Removal of domestic COVID-19 restrictions in England
The timeline of events for scaling back all remaining COVID-19 restrictions in domestic settings has now been announced. The following measures will be implemented on these dates:
From Thursday 24th February:
· The legal requirement to self-isolate will be scrapped. This means that any individuals who test positive for COVID-19 from Thursday will simply be advised to self-isolate for 5 days on a voluntary basis only, remain at home and - wherever possible - avoid contact with other people.
· The legal requirement for close contacts of a positive tested individual to take daily lateral flow tests will also come to an end.
· The Test & Trace support payment scheme of £500 for those self-isolating who are on low incomes will come to an end. After this date, no new claims will be accepted.
· Routine contact tracing will come to an end.
· Employees will no longer be required to inform their employer if they need to self-isolate.
From 24th March:
· Statutory Sick Pay (SSP) from day 1 for COVID-19 related absences and self-isolation will end. This will be replaced with the usual SSP rules, i.e., an initial unpaid 3 ‘waiting’ days after which SSP begins to be paid on day 4 of the period of absence, or self-isolation.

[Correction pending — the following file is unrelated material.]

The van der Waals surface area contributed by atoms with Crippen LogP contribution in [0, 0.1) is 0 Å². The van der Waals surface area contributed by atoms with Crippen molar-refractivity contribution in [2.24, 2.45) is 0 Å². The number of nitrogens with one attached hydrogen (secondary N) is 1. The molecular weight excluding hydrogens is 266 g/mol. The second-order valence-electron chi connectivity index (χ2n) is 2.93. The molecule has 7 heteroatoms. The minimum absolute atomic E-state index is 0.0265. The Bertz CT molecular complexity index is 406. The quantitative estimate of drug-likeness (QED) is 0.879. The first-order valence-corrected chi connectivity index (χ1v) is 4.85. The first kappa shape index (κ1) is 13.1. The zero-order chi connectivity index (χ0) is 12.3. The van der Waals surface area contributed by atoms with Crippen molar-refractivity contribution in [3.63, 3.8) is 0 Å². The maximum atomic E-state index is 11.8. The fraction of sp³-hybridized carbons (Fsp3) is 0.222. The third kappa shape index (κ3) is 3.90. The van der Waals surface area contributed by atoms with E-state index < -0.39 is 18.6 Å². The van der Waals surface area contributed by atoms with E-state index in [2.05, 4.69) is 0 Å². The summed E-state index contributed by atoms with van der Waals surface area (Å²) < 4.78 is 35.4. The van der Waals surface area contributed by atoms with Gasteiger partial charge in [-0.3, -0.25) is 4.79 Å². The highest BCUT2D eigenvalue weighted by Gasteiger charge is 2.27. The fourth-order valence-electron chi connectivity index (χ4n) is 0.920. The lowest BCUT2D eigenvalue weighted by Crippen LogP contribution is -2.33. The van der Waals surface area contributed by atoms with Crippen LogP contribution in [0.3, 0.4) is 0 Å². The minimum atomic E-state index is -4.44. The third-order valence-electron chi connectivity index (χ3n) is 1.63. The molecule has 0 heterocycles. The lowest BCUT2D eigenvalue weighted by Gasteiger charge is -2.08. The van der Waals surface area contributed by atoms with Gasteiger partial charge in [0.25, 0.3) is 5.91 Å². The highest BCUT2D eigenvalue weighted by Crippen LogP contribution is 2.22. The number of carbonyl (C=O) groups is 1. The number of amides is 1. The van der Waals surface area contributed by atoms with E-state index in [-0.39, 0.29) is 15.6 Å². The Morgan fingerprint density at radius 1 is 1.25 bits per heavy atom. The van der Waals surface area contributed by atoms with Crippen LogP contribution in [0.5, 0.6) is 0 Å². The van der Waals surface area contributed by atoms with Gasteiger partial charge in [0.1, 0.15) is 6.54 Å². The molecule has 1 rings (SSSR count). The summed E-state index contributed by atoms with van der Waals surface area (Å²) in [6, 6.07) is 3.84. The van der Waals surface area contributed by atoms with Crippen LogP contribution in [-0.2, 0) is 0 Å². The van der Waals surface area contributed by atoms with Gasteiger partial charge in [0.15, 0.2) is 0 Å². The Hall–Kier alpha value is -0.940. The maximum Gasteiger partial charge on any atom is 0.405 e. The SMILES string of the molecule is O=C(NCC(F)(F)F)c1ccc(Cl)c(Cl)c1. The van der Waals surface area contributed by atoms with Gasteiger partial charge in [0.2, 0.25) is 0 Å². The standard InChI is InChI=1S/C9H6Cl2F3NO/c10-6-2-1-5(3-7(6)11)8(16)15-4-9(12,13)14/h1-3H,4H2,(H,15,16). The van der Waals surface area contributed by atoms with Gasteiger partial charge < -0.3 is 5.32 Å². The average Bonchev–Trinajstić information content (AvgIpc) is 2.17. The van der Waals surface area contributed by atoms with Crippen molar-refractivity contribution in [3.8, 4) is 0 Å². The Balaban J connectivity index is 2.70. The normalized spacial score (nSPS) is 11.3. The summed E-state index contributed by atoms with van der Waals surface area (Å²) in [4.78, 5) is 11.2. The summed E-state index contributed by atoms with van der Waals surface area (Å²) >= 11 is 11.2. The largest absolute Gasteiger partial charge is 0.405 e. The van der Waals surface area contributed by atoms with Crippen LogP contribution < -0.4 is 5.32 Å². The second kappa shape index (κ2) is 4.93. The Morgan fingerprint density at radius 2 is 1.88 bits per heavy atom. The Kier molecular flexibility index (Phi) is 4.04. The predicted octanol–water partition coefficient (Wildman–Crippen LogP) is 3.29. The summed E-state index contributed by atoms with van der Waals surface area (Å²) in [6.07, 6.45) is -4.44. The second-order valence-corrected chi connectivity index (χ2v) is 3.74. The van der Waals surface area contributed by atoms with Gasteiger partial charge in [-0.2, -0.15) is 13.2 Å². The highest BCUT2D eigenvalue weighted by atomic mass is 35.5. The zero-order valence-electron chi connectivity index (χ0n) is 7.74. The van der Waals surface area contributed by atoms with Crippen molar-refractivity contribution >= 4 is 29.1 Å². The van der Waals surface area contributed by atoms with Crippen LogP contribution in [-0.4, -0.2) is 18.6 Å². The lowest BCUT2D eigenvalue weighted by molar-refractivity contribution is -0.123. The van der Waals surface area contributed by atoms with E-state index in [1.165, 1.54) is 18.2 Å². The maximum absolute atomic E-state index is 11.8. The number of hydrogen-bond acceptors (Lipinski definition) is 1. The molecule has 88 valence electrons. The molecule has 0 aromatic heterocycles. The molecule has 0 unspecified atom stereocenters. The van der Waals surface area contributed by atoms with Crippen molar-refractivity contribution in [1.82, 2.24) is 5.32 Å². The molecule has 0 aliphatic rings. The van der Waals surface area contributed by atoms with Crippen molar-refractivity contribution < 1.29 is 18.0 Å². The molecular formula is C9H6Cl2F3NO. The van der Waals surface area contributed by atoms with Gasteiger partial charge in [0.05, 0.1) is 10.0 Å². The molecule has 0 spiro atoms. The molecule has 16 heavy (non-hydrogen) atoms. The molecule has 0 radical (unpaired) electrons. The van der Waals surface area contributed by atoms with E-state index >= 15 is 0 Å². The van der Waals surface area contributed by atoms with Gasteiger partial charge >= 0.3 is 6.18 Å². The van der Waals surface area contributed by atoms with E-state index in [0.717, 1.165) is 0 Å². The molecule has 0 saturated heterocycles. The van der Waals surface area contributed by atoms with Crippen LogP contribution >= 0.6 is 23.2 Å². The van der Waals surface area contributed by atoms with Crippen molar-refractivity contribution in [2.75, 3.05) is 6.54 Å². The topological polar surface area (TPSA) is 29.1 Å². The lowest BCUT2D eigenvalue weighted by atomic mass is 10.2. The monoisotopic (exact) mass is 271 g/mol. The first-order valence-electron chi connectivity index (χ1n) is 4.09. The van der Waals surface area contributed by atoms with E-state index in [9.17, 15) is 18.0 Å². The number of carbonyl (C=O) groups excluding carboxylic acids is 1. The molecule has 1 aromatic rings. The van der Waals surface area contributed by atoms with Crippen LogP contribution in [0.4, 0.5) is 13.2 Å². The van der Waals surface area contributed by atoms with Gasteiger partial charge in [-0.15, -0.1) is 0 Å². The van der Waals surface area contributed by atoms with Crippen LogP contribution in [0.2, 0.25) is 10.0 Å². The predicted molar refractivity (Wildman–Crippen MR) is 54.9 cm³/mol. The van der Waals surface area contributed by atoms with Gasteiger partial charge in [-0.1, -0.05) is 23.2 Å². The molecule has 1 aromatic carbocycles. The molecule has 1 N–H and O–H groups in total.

From 1st April:
· Free lateral flow and PCR tests for the general public will come to an end.
· It is anticipated that free tests will only be available for the over-80s and the clinically vulnerable, but the precise groups able to access them are yet to be confirmed by the UK Health Security Agency (UKHSA).
· Care home patients and NHS patients will still be entitled to receive free asymptomatic testing, with stocks available for asymptomatic “surge” testing of NHS staff if needed.
· Care home staff will be entitled to free tests if they are symptomatic. Free diagnostic testing will continue for NHS patients.
What do these changes mean for employers?
The removal of the legal obligations for an employee to self-isolate, and for them to also notify their employer if they should be self-isolating, is predicted to potentially have a significant effect on employers especially given that for those on low incomes, the financial support incentive to self-isolate has now been removed. It therefore places the onus on employers to police this against a backdrop of very little guidance and financial support.
What can employers do if someone attends work after testing positive?
After Thursday 24th February 2022, there is no legal obligation for employees to self-isolate if they test positive for COVID-19. Instead, the obligation becomes a moral and voluntary one on the individual to self-isolate and reduce contact with others.
Equally, from this date, the employee is under no obligation to inform their employer of the need to self-isolate.
Should an employee choose to attend the workplace rather than self-isolate, the employer can continue to implement COVID-19 secure measures such as:
- Working from home, where the role permits this.
- Utilising free lateral flow and PCR tests, until 1st April